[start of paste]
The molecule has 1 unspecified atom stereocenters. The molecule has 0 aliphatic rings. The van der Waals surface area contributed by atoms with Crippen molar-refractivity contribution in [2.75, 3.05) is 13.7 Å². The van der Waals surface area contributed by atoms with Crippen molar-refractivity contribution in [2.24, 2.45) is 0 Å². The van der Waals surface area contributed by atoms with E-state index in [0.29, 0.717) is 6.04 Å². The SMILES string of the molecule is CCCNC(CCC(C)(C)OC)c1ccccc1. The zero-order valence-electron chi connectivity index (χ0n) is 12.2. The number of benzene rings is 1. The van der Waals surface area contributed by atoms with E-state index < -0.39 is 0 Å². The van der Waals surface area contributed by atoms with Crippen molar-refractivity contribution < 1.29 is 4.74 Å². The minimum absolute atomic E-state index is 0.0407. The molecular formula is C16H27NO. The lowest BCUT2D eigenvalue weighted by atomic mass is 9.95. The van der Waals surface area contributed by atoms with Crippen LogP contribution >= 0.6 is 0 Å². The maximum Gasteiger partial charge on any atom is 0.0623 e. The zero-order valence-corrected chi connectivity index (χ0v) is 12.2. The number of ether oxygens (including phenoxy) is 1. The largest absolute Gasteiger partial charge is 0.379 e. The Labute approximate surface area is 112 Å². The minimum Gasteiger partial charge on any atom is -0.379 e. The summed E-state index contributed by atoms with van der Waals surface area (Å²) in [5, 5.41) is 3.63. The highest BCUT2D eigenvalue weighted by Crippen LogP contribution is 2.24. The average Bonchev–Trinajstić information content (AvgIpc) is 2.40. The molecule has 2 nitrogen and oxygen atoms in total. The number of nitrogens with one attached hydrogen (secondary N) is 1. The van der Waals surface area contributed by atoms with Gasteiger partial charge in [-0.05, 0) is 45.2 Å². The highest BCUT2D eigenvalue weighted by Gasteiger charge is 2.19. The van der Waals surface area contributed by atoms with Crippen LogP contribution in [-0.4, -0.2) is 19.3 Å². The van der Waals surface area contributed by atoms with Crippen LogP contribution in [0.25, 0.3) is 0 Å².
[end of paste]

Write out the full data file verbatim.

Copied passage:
The molecule has 1 unspecified atom stereocenters. The molecule has 0 aliphatic rings. The van der Waals surface area contributed by atoms with Crippen molar-refractivity contribution in [2.75, 3.05) is 13.7 Å². The van der Waals surface area contributed by atoms with Crippen molar-refractivity contribution in [2.24, 2.45) is 0 Å². The van der Waals surface area contributed by atoms with E-state index in [0.29, 0.717) is 6.04 Å². The SMILES string of the molecule is CCCNC(CCC(C)(C)OC)c1ccccc1. The zero-order valence-electron chi connectivity index (χ0n) is 12.2. The number of benzene rings is 1. The van der Waals surface area contributed by atoms with E-state index < -0.39 is 0 Å². The van der Waals surface area contributed by atoms with Crippen molar-refractivity contribution < 1.29 is 4.74 Å². The minimum absolute atomic E-state index is 0.0407. The molecular formula is C16H27NO. The lowest BCUT2D eigenvalue weighted by atomic mass is 9.95. The van der Waals surface area contributed by atoms with Crippen LogP contribution >= 0.6 is 0 Å². The maximum Gasteiger partial charge on any atom is 0.0623 e. The zero-order valence-corrected chi connectivity index (χ0v) is 12.2. The number of ether oxygens (including phenoxy) is 1. The largest absolute Gasteiger partial charge is 0.379 e. The Labute approximate surface area is 112 Å². The minimum Gasteiger partial charge on any atom is -0.379 e. The summed E-state index contributed by atoms with van der Waals surface area (Å²) in [5, 5.41) is 3.63. The highest BCUT2D eigenvalue weighted by Crippen LogP contribution is 2.24. The average Bonchev–Trinajstić information content (AvgIpc) is 2.40. The molecule has 2 nitrogen and oxygen atoms in total. The number of nitrogens with one attached hydrogen (secondary N) is 1. The van der Waals surface area contributed by atoms with Gasteiger partial charge in [-0.05, 0) is 45.2 Å². The highest BCUT2D eigenvalue weighted by Gasteiger charge is 2.19. The van der Waals surface area contributed by atoms with Crippen LogP contribution in [-0.4, -0.2) is 19.3 Å². The van der Waals surface area contributed by atoms with Crippen LogP contribution in [0.25, 0.3) is 0 Å².